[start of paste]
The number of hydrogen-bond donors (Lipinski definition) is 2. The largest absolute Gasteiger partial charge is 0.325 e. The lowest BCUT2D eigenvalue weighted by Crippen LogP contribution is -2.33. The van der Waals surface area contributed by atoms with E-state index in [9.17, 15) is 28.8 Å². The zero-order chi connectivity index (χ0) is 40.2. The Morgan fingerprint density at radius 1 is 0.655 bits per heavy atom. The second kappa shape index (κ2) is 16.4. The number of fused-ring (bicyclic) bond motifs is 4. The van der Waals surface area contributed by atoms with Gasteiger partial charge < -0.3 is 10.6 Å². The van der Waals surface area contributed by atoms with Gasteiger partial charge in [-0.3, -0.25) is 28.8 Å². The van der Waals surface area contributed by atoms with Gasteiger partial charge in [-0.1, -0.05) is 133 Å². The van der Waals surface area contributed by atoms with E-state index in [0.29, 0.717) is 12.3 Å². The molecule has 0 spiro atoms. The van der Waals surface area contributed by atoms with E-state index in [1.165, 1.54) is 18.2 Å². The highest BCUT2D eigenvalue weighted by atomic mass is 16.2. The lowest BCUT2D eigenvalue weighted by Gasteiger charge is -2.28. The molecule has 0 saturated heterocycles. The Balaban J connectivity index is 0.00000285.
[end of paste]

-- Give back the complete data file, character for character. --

The number of hydrogen-bond donors (Lipinski definition) is 2. The largest absolute Gasteiger partial charge is 0.325 e. The lowest BCUT2D eigenvalue weighted by Crippen LogP contribution is -2.33. The van der Waals surface area contributed by atoms with E-state index in [9.17, 15) is 28.8 Å². The zero-order chi connectivity index (χ0) is 40.2. The Morgan fingerprint density at radius 1 is 0.655 bits per heavy atom. The second kappa shape index (κ2) is 16.4. The number of fused-ring (bicyclic) bond motifs is 4. The van der Waals surface area contributed by atoms with Gasteiger partial charge < -0.3 is 10.6 Å². The van der Waals surface area contributed by atoms with Gasteiger partial charge in [-0.3, -0.25) is 28.8 Å². The van der Waals surface area contributed by atoms with Gasteiger partial charge in [-0.1, -0.05) is 133 Å². The van der Waals surface area contributed by atoms with E-state index in [0.29, 0.717) is 12.3 Å². The molecule has 0 spiro atoms. The van der Waals surface area contributed by atoms with E-state index in [1.165, 1.54) is 18.2 Å². The highest BCUT2D eigenvalue weighted by atomic mass is 16.2. The lowest BCUT2D eigenvalue weighted by Gasteiger charge is -2.28. The molecule has 0 saturated heterocycles. The Balaban J connectivity index is 0.00000285.